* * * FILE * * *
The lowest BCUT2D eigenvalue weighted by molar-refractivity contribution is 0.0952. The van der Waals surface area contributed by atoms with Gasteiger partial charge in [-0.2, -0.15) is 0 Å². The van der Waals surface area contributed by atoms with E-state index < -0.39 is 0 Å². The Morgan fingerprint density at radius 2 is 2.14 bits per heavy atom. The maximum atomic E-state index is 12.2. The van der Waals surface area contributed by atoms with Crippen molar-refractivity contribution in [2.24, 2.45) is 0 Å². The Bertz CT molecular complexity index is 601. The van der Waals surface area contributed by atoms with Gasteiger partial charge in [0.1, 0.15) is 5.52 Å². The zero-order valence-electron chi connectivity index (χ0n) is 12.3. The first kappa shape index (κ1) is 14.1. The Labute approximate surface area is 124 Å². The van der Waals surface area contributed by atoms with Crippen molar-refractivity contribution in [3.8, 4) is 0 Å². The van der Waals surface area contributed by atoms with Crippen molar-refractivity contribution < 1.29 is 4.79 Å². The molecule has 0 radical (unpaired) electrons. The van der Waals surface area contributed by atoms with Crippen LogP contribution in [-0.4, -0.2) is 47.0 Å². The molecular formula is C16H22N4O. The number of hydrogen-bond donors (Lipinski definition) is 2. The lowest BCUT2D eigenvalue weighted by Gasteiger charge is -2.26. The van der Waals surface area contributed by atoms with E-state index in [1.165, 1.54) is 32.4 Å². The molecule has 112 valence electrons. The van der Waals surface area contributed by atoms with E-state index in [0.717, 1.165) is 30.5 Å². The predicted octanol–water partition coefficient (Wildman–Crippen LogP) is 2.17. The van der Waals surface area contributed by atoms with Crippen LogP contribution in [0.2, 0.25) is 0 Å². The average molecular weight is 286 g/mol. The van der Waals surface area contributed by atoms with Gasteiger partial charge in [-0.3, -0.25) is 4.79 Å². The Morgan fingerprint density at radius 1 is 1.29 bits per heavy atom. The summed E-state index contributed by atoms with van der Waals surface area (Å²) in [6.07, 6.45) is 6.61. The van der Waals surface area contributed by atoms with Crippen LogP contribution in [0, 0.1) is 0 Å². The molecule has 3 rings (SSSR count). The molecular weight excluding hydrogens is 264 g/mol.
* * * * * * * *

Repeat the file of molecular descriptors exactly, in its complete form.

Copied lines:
The lowest BCUT2D eigenvalue weighted by molar-refractivity contribution is 0.0952. The van der Waals surface area contributed by atoms with Gasteiger partial charge in [-0.2, -0.15) is 0 Å². The van der Waals surface area contributed by atoms with E-state index < -0.39 is 0 Å². The Morgan fingerprint density at radius 2 is 2.14 bits per heavy atom. The maximum atomic E-state index is 12.2. The van der Waals surface area contributed by atoms with Crippen molar-refractivity contribution in [2.24, 2.45) is 0 Å². The Bertz CT molecular complexity index is 601. The van der Waals surface area contributed by atoms with Gasteiger partial charge in [0.1, 0.15) is 5.52 Å². The zero-order valence-electron chi connectivity index (χ0n) is 12.3. The first kappa shape index (κ1) is 14.1. The Labute approximate surface area is 124 Å². The van der Waals surface area contributed by atoms with Crippen molar-refractivity contribution in [3.8, 4) is 0 Å². The van der Waals surface area contributed by atoms with Crippen molar-refractivity contribution < 1.29 is 4.79 Å². The molecule has 0 radical (unpaired) electrons. The van der Waals surface area contributed by atoms with Crippen LogP contribution in [-0.4, -0.2) is 47.0 Å². The molecular formula is C16H22N4O. The number of hydrogen-bond donors (Lipinski definition) is 2. The lowest BCUT2D eigenvalue weighted by Gasteiger charge is -2.26. The van der Waals surface area contributed by atoms with E-state index in [1.165, 1.54) is 32.4 Å². The molecule has 112 valence electrons. The van der Waals surface area contributed by atoms with E-state index in [0.717, 1.165) is 30.5 Å². The predicted octanol–water partition coefficient (Wildman–Crippen LogP) is 2.17. The van der Waals surface area contributed by atoms with Crippen LogP contribution in [0.2, 0.25) is 0 Å². The average molecular weight is 286 g/mol. The van der Waals surface area contributed by atoms with Gasteiger partial charge in [-0.3, -0.25) is 4.79 Å². The Morgan fingerprint density at radius 1 is 1.29 bits per heavy atom. The summed E-state index contributed by atoms with van der Waals surface area (Å²) in [6.07, 6.45) is 6.61. The van der Waals surface area contributed by atoms with Crippen LogP contribution in [0, 0.1) is 0 Å². The molecule has 3 rings (SSSR count). The molecular weight excluding hydrogens is 264 g/mol.